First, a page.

1925 Avions Voisin C5 Faux Cabriolet Coachwork by Carrosserie Besset

Gabriel Voisin was perhaps France's greatest aviation pioneer. In 1907 he built the first practical aeroplane capable of leaving the ground under its own power, and his Avions Voisin company was the first mass producer of aircraft in the world. But the end of WWI in 1918 brought a halt to Voisin's aviation ventures and forced him to look elsewhere to provide employment for his workforce.

After experimenting with motorised bicycles and a light two-seater economy car, Voisin decided to produce an automobile that would be unrivalled for prestige, comfort and speed. Developed for André Citroën from whom Gabriel Voisin purchased the design, the resulting Knight sleeve valve-engined 4.0-litre Voisin M1 appeared in 1919. It was one of the first truly modern cars to be delivered after the Armistice and in 1920 was re-designated 'C1' in honour of Gabriel Voisin's dead brother Charles, though the mechanical specification remained the same. A special version took part in speed trails and hill climbs to demonstrate the speed and economy of the Voisin chassis, and in 1921 a C1 chassis taken straight off the production line and fitted with a skimpy aluminium body, beat the legendary Blue Train from Paris to Nice by six hours.

Voisin kept faith with the sleeve valve engine, developing the design himself and extending it to the smaller models in the range. The work of his engineer, Marius Bernard, the first of these small Voisins was the 1,243cc 8CV C4 of 1921, which was later enlarged to 1,328cc (C4S) and finally to 1,550cc, in which 10CV form it was known as the C7. Although the C4 had only three speeds in the gearbox, this was more than compensated for by the sleeve valve engine's torque and the fact that lightweight coachwork was another of Voisin's obsessions. These attributes made the smaller Voisins highly effective competition cars, and one of them was driven by Dominic Lamberjack from Paris to Milan, beating the Orient Express to provide its manufacturer with much valuable publicity.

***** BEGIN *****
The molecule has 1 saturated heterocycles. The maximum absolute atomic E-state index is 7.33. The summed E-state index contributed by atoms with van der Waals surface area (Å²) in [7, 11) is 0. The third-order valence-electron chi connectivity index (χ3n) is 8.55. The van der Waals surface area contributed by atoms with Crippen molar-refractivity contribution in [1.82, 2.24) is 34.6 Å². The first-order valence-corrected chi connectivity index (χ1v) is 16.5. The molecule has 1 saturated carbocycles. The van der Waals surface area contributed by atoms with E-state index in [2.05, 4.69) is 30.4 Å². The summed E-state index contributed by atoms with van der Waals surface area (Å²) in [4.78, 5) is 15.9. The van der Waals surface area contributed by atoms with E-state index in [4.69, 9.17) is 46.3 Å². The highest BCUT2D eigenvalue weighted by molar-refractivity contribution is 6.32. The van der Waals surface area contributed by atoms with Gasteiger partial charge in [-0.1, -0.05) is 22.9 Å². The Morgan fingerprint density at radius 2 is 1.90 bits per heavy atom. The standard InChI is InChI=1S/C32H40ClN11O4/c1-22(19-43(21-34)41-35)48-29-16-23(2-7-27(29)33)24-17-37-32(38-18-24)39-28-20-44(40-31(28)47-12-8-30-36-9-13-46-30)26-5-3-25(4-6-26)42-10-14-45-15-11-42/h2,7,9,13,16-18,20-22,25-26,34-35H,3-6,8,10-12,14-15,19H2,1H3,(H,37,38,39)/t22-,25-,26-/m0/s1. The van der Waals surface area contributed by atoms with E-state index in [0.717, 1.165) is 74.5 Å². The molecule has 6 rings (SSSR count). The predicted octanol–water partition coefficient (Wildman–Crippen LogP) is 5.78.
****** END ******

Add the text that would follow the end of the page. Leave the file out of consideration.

The centre of gravity's location and the role of aerodynamics were of the utmost importance to Gabriel Voisin, who, thanks to his prior aeronautical experience, was among the first to take them into consideration when designing an automobile. It is said that couturier Paul Poiret designed the first Art Deco-style fabrics specifically to be used in Voisin's Lumineuse-bodied models.

The Voisins' advanced technology, unconventional looks and necessarily high price made them particularly popular with royalty, artists and other celebrities. The Lumineuse style was favoured by some of the most famous artists of the day, including Rudolph Valentino, Maurice Chevalier and Josephine Baker as well as the radical modernist architect Le Corbusier. One of the first movie stars to achieve universal fame, Valentino owned several Voisin C5s like that offered here. Manufactured between 1923 and 1928, the C5 was powered by a 4.0-litre four-cylinder Knight engine producing a claimed 100 horsepower, which was good enough for a top speed of around 78mph.

Descriptions & pictures by bonhams & coachbuild

Production Start 1923
Production End 1928
Country of origin France